As a great point to have in mind is that being so near to Krakow there is no excuse for you not to come and visit. A restaurant and snack bar is also located at the end of the tour and before you take the lift up, but don’t expect a big or cheap choice. Hold your hunger until you are out as in the village where you will find great and local places at cheap prices. (more…)

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Read more about the article Genoa – Italy
Genoa - Italy

Genoa – Italy

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La Superba; The Proud One

After many years since the first and only time I’ve been to this city, it was well overdue a return. And what a great difference this was! Back in the year 2001 when I came with my school on a trip through France and Italy, Genoa was a very brief and quick stop-over along the way heading towards Pisa and Florence. It was enough time to vaguely admire one of the most fascinating cities in Italy. Genoa is up to this date, one of my favourite in the country. So much to see and do, so charming and such incredible rich history it is no wonder most of its historical centre is listed an UNESCO World Heritage Site, noticeable for the system of palaces for which the city is famous for. So many of them! It is the most unique city having such an incredible architectonic patrimony in palaces.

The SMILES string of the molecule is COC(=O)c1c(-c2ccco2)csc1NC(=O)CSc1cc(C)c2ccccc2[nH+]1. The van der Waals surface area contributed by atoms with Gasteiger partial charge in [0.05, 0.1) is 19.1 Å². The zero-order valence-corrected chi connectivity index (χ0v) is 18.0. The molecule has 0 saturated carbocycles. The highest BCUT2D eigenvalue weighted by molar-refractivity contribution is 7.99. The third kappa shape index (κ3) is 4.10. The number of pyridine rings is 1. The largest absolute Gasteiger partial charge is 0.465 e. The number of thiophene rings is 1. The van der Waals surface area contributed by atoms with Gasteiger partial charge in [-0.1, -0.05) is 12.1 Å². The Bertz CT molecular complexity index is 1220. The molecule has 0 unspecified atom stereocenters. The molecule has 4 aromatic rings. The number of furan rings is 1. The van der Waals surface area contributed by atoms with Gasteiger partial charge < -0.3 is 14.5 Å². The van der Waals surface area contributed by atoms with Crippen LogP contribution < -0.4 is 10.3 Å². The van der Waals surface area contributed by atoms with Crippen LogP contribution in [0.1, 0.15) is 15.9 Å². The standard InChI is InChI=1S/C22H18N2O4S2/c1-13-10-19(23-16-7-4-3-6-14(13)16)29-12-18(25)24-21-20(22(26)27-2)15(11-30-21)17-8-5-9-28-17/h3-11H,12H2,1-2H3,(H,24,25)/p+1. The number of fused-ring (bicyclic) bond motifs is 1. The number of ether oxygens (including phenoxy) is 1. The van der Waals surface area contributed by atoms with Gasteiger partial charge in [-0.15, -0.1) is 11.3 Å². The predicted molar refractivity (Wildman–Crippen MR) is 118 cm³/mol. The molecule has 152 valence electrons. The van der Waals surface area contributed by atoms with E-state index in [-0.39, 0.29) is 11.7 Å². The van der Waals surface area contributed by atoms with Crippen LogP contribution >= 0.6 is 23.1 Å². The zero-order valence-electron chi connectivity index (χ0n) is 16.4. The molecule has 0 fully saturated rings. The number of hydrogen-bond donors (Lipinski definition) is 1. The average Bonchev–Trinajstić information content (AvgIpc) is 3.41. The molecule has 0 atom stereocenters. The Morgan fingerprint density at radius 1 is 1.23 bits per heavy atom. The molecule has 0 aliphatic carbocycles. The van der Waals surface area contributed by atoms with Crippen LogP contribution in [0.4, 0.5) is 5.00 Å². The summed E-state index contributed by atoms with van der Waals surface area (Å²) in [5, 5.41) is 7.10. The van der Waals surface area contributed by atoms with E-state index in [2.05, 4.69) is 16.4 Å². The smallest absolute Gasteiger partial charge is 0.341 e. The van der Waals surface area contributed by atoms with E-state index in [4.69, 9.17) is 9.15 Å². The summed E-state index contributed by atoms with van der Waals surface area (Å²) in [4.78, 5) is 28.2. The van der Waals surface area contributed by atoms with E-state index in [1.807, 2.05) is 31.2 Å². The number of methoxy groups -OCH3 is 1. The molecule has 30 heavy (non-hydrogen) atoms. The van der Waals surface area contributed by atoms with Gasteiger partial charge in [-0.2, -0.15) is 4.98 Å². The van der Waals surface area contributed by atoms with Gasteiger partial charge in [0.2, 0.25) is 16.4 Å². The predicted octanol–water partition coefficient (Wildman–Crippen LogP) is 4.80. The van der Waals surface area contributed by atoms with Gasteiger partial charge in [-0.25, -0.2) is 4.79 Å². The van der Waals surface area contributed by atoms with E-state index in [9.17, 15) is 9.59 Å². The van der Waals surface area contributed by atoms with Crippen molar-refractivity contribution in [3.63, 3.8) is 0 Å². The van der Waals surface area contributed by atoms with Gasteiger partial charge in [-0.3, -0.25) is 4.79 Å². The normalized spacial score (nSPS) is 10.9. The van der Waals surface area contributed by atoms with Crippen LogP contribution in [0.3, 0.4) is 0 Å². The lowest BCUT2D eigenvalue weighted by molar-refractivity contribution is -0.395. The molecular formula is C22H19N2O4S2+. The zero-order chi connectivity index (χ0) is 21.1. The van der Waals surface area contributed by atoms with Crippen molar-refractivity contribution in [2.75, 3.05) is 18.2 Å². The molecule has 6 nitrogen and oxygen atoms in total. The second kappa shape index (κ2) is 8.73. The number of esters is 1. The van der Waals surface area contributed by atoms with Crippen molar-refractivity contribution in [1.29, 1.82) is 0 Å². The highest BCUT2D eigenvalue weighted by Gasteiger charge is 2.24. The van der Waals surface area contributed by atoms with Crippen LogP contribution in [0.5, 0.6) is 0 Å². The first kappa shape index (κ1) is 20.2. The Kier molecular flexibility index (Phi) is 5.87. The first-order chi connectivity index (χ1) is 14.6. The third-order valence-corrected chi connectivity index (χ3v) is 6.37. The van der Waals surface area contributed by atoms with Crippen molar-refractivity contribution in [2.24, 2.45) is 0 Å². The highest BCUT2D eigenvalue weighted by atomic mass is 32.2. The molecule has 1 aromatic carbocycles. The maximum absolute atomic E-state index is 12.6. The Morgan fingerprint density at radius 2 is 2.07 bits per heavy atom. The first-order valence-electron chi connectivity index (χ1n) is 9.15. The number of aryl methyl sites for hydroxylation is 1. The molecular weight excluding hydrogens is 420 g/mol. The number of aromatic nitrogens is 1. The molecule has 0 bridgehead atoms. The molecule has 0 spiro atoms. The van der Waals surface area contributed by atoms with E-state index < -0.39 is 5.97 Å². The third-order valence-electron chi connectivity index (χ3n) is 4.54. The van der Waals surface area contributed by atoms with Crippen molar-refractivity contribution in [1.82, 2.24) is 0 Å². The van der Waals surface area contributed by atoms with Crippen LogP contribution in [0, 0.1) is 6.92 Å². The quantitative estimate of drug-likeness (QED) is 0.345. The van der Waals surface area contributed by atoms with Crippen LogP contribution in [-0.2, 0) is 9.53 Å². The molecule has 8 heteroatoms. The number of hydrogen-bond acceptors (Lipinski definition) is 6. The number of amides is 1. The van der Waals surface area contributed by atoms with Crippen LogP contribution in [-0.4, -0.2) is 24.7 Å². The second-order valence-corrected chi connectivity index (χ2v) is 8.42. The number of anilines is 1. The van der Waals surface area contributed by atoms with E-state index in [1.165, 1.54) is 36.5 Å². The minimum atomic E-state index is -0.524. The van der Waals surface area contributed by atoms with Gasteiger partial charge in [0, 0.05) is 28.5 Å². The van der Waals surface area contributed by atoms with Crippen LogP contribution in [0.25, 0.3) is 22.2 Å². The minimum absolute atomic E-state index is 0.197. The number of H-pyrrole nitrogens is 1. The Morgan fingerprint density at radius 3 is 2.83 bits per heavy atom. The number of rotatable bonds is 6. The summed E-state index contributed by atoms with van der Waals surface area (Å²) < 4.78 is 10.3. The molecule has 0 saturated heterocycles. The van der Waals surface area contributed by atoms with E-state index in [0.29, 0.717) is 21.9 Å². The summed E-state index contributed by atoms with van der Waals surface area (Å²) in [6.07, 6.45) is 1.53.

The only downside, quite major in a way, is the elevated motorway still cutting through the waterfront along the entire length of the city. This is the main motorway linking France with Italy along the coast, with Genoa one of the major transport hubs. Nowadays many efforts have been done to improve this damaging image, specially by expanding Corso Italia towards the sea with new open spaces and the restoration of many decaying buildings. It’s been a long process and many years have passed but the city can proudly say it has lost its reputation as a dangerous and industrial ugly place, giving way to an incredible thriving and beautiful city as it always used to be.

Some few more facts about Genoa, it is one of Europe’s largest on the Mediterranean Sea and the largest seaport in Italy. Also famous, but arguably questioned and dubious, as being the birthplace of Christopher Columbus. The Bank of Saint George, founded in 1407, is among the oldest in the world. The prosperity of the city was exponential from the 15th century onwards, hence the great collection of elegant buildings and constructions everywhere in the city. (more…)